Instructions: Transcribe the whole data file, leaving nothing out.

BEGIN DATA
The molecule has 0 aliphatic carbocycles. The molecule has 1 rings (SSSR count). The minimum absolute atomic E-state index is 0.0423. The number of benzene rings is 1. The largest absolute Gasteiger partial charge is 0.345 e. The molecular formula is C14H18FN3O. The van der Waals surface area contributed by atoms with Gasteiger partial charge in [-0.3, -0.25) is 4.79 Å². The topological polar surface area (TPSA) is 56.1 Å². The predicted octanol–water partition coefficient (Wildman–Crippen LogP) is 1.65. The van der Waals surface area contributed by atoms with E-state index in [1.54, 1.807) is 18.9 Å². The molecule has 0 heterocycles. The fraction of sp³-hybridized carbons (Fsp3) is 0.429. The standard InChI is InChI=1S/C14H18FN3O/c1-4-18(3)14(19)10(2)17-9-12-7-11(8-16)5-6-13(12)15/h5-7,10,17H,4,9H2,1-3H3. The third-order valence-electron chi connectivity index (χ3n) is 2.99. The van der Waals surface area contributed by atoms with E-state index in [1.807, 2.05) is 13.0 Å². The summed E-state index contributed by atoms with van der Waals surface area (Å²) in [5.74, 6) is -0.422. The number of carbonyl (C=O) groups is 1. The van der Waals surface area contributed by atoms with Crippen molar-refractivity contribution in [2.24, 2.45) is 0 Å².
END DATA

The molecule has 0 aliphatic carbocycles. The molecule has 1 rings (SSSR count). The minimum absolute atomic E-state index is 0.0423. The number of benzene rings is 1. The largest absolute Gasteiger partial charge is 0.345 e. The molecular formula is C14H18FN3O. The van der Waals surface area contributed by atoms with Gasteiger partial charge in [-0.3, -0.25) is 4.79 Å². The topological polar surface area (TPSA) is 56.1 Å². The predicted octanol–water partition coefficient (Wildman–Crippen LogP) is 1.65. The van der Waals surface area contributed by atoms with E-state index in [1.54, 1.807) is 18.9 Å². The molecule has 0 heterocycles. The fraction of sp³-hybridized carbons (Fsp3) is 0.429. The standard InChI is InChI=1S/C14H18FN3O/c1-4-18(3)14(19)10(2)17-9-12-7-11(8-16)5-6-13(12)15/h5-7,10,17H,4,9H2,1-3H3. The third-order valence-electron chi connectivity index (χ3n) is 2.99. The van der Waals surface area contributed by atoms with E-state index in [1.807, 2.05) is 13.0 Å². The summed E-state index contributed by atoms with van der Waals surface area (Å²) in [5.74, 6) is -0.422. The number of carbonyl (C=O) groups is 1. The van der Waals surface area contributed by atoms with Crippen molar-refractivity contribution in [2.24, 2.45) is 0 Å².